7 Critical Factors to Consider When Evaluating a CMS

Your CMS sits at the heart of your martech stack. And it is likely to be one of your largest marketing investments. 

You need a CMS that can allow you to easily adapt to a complex and evolving market. A good CMS should be able to grow with you as your business and customer base grow. It should be able to support an ever-increasing volume of traffic and content. It should also be easy to use, so you can add new content and features without difficulty.

It is absolutely critical that you use the right CMS to enable your website to perform as it should. But with so many available, it’s important for you to know how to evaluate a CMS effectively. 

In this article, we’ll explore some of the important features of a CMS which you should consider when selecting one to support your marketing efforts.

What are the things to consider when choosing a CMS?

Here are the top seven factors you should consider when evaluating a CMS for use in your organization. 

1. What new skills do you need to use your CMS?

Team working on a laptop in a meeting

While there will always be a learning curve with any new technology deployment, you can make the process much smoother by selecting a CMS that’s a good fit with your team’s existing skillset. Consider who will be using the CMS within your organization and how much upskilling or reskilling would be required for them to use this technology. 

IT capabilities

Evaluate your existing infrastructure and your development and maintenance capabilities. Does your team have the technical skills needed to install and maintain your CMS and keep it secure? If not, an on-premise solution probably isn’t the right fit for you, and you should consider a SaaS solution. 

If you have an internal IT team and your developers are comfortable using the same language that your CMS is built in, you’ll easily be able to handle changes and upgrades in-house. If the CMS is in a commonly used language, you’ll easily find developers and community support even if you don’t have an internal team with expertise in that language.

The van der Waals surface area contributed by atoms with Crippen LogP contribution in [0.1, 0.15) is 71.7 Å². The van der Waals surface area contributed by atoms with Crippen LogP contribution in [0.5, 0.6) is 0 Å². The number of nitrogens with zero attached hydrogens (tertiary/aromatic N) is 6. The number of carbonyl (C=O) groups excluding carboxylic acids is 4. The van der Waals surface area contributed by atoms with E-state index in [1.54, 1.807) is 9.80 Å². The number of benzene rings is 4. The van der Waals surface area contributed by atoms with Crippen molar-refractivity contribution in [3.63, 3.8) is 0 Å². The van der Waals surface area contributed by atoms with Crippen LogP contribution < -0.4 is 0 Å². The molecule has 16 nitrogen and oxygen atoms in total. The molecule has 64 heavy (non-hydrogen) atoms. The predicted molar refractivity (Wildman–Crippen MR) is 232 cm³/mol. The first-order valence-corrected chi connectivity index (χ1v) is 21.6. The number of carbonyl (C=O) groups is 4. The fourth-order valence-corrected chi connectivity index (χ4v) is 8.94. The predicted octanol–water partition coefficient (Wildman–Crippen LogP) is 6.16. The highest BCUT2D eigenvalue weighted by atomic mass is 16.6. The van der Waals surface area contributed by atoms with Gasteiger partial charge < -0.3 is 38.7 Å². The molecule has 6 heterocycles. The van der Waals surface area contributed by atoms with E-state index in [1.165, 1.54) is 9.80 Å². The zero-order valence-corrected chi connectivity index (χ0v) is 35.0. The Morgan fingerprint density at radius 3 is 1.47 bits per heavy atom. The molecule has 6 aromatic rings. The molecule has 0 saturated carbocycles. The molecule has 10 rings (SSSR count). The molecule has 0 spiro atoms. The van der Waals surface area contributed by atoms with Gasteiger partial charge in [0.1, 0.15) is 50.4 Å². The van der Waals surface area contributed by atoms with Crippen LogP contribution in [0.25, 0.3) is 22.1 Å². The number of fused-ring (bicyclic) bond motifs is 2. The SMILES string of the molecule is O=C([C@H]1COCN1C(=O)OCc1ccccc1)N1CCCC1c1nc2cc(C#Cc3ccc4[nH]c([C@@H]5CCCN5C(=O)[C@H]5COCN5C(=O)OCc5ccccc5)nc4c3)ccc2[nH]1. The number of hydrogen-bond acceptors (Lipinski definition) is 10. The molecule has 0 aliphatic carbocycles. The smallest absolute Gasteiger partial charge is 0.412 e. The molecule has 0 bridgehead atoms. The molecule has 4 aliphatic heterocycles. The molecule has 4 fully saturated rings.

Non-technical training 

Next, consider the skills and requirements of your non-technical users. 

Even the best features fail to provide value to a user who finds them too difficult to use. Do ask how easy it is for non-technical users to create, edit and manage content using the CMS you are evaluating. 

Some questions to help you assess this: 

  • Does the CMS offer a pleasant content authoring experience through an intuitive WYSIWYG content editor? 
  • Does it support drag-and-drop editing for page elements? 
  • Can it accommodate custom workflows, and deliver content to multiple channels? 
  • Is it easy to onboard users and integrate third-party tools? 
  • Does it boost users’ efficiency and productivity? 

Your CMS should also support video and audio content, as well as provide basic features for SEO, social media marketing, and email marketing, with the option to extend functionality using plugins. 

2. Is your CMS integrable and extensible?

This is one of the most important features of a CMS. Choosing a CMS that is very feature-rich isn’t necessarily your best way forward. Unnecessary feature bloat will hamper your team’s efficiency. But too few features might not give you all the functionality you need. 

Your best bet is to try to find a lean solution that you can extend through third-party integrations. 

Does your CMS of choice allow customizations via plugins? See what plugins are available for social media, analytics, SEO, security, ecommerce, and more. You might not need all of these right away but you should have them. 

An API-based headless and composable CMS can offer the most flexibility. APIs make it easy to integrate with third-party tools, while composability means you can engineer exactly the experiences you want to deliver using the tools of your choice. 

3. What will it cost?

Cost is definitely one of the more important features of a CMS. There are many different costs associated with a CMS. These can be broken down into two major categories. 

Setup and implementation costs

If you decide to go with an on-premise solution, it will take you several development cycles to get to the point where you have a complete product. This delay alone can be expensive for some, even without considering the cost of development. 

Setup and implementation costs could also include the costs of licensing software, training employees, adding new functionality, adding support for any new channels, or making other improvements. With any CMS, continuous optimization will be needed, so updates and enhancements may become necessary after A/B testing and analytics reviews. 

CMSs that are based on open-source technologies which are freely available may also have other hidden costs associated such as training, updates, customization, DevOps, and more. Slow implementation speeds and a steep learning curve can increase development costs.